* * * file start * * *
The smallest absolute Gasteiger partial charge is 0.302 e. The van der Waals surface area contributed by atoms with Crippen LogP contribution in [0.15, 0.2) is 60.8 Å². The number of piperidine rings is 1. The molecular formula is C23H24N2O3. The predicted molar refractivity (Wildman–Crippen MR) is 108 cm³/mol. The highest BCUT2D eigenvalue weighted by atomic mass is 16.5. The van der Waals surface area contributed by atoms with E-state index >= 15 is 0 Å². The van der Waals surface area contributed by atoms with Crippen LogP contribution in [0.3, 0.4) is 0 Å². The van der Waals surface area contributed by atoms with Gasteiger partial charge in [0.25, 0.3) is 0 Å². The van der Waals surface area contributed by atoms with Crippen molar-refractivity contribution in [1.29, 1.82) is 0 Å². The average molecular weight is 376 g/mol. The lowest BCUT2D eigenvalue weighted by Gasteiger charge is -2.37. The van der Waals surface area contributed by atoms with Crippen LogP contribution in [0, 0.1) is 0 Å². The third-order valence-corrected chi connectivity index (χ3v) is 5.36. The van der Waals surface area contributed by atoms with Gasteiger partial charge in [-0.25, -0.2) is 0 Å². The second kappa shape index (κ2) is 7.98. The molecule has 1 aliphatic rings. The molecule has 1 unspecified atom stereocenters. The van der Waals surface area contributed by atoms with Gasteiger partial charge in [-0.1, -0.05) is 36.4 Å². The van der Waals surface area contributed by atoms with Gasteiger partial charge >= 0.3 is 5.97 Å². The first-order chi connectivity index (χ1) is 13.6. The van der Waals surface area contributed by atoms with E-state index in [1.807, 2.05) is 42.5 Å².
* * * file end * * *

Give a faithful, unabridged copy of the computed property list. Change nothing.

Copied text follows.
The smallest absolute Gasteiger partial charge is 0.302 e. The van der Waals surface area contributed by atoms with Crippen LogP contribution in [0.15, 0.2) is 60.8 Å². The number of piperidine rings is 1. The molecular formula is C23H24N2O3. The predicted molar refractivity (Wildman–Crippen MR) is 108 cm³/mol. The highest BCUT2D eigenvalue weighted by atomic mass is 16.5. The van der Waals surface area contributed by atoms with E-state index >= 15 is 0 Å². The van der Waals surface area contributed by atoms with Crippen LogP contribution in [0.3, 0.4) is 0 Å². The van der Waals surface area contributed by atoms with Gasteiger partial charge in [0.25, 0.3) is 0 Å². The van der Waals surface area contributed by atoms with Crippen molar-refractivity contribution in [1.29, 1.82) is 0 Å². The average molecular weight is 376 g/mol. The lowest BCUT2D eigenvalue weighted by Gasteiger charge is -2.37. The van der Waals surface area contributed by atoms with Crippen LogP contribution in [0, 0.1) is 0 Å². The third-order valence-corrected chi connectivity index (χ3v) is 5.36. The van der Waals surface area contributed by atoms with Gasteiger partial charge in [-0.25, -0.2) is 0 Å². The second kappa shape index (κ2) is 7.98. The molecule has 1 aliphatic rings. The molecule has 1 unspecified atom stereocenters. The van der Waals surface area contributed by atoms with Gasteiger partial charge in [-0.1, -0.05) is 36.4 Å². The van der Waals surface area contributed by atoms with Gasteiger partial charge >= 0.3 is 5.97 Å². The first-order chi connectivity index (χ1) is 13.6. The van der Waals surface area contributed by atoms with E-state index in [1.807, 2.05) is 42.5 Å².